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Ancient chewing gum offers new clues about the first humans in Scandinavia

Chewed up lumps of birch bark pitch from 10,000 years ago contain DNA from the first humans who settled in Scandinavia. The analysis of the ancient chewing gum, which was conducted at Stockholm University, has produced the oldest human DNA sequenced from this area so far.

There are not many human bones available from Scandinavia that date back 10,000 years, and few of them have enough DNA preserved for archaeogenetics. The chewing gum has provided experts with DNA from two females and one male.

The pieces of gum were collected from Huseby-Klev, an early Mesolithic hunter-fisher site on the Swedish west coast. The site was excavated in the early 1990’s, before human DNA analysis was possible.

“When Per Persson and Mikael Maininen proposed to look for hunter-gatherer DNA in these chewing gums from Huseby Klev we were hesitant but really impressed that archaeologists took care during the excavations and preserved such fragile material,” said study co-author Natalija Kashuba.

“It took some work before the results overwhelmed us, as we understood that we stumbled into this almost ‘forensic research,’ sequencing DNA from these mastic lumps, which were spat out at the site some 10,000 years ago!”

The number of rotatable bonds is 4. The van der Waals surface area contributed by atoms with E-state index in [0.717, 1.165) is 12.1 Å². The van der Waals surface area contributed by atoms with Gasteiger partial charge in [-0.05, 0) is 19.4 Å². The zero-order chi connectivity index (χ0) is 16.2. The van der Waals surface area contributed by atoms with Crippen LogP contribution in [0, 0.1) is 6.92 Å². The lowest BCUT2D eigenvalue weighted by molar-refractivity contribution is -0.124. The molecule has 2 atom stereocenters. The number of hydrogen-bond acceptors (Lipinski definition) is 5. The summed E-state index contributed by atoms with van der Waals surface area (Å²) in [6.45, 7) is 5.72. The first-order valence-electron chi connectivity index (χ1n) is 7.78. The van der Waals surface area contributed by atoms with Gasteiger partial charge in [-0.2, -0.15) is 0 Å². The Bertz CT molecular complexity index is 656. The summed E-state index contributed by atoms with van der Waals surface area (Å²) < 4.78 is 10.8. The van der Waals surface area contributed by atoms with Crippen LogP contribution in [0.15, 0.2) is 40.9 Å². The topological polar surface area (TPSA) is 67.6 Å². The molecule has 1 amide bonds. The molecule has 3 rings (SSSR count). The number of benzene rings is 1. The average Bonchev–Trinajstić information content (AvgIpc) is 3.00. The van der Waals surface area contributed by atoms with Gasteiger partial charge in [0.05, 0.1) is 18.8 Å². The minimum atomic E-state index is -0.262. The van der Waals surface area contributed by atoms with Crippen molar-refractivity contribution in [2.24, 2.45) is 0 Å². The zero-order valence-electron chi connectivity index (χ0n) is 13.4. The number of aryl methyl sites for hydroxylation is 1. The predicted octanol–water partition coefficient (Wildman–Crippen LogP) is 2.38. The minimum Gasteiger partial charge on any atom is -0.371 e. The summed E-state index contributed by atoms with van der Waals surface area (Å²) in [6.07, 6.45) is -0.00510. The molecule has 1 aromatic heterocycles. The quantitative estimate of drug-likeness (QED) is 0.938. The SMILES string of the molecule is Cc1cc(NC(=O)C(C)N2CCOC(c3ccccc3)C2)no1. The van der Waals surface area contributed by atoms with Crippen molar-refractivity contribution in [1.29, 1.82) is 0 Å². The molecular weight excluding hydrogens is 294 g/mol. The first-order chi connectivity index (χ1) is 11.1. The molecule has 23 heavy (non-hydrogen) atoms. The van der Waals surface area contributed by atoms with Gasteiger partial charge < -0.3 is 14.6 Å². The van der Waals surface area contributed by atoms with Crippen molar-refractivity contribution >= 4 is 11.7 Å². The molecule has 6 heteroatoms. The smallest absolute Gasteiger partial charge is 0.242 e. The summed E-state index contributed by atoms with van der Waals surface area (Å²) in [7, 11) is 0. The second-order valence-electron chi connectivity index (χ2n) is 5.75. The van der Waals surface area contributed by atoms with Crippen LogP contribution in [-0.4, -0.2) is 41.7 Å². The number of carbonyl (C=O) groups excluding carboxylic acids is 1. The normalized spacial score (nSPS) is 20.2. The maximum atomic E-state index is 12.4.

The study revealed that the three individuals shared close genetic affinity to other hunter-gatherers in Sweden and to early Mesolithic populations from Ice Age Europe. However, the tools recovered from the site had been made using lithic technology that was brought to Scandinavia from modern-day Russia.

Earlier studies suggested that there was a cultural and genetic influx into Scandinavia from two routes, and the ancient chewing gum helps to confirm this theory.

“Demography analysis suggests that the genetic composition of Huseby Klev individuals show more similarity to western hunter-gatherer populations than eastern hunter-gatherers,” said Emrah Kirdök, who conducted the computational analyses of the DNA.

“DNA from these ancient chewing gums have an enormous potential not only for tracing the origin and movement of peoples long time ago, but also for providing insights in their social relations, diseases and food,” added study co-author Per Persson.

The study is published in the journal Communications Biology.

By Chrissy Sexton, Staff Writer

Main Image Credit: Natalija Kashuba/Stockholm University

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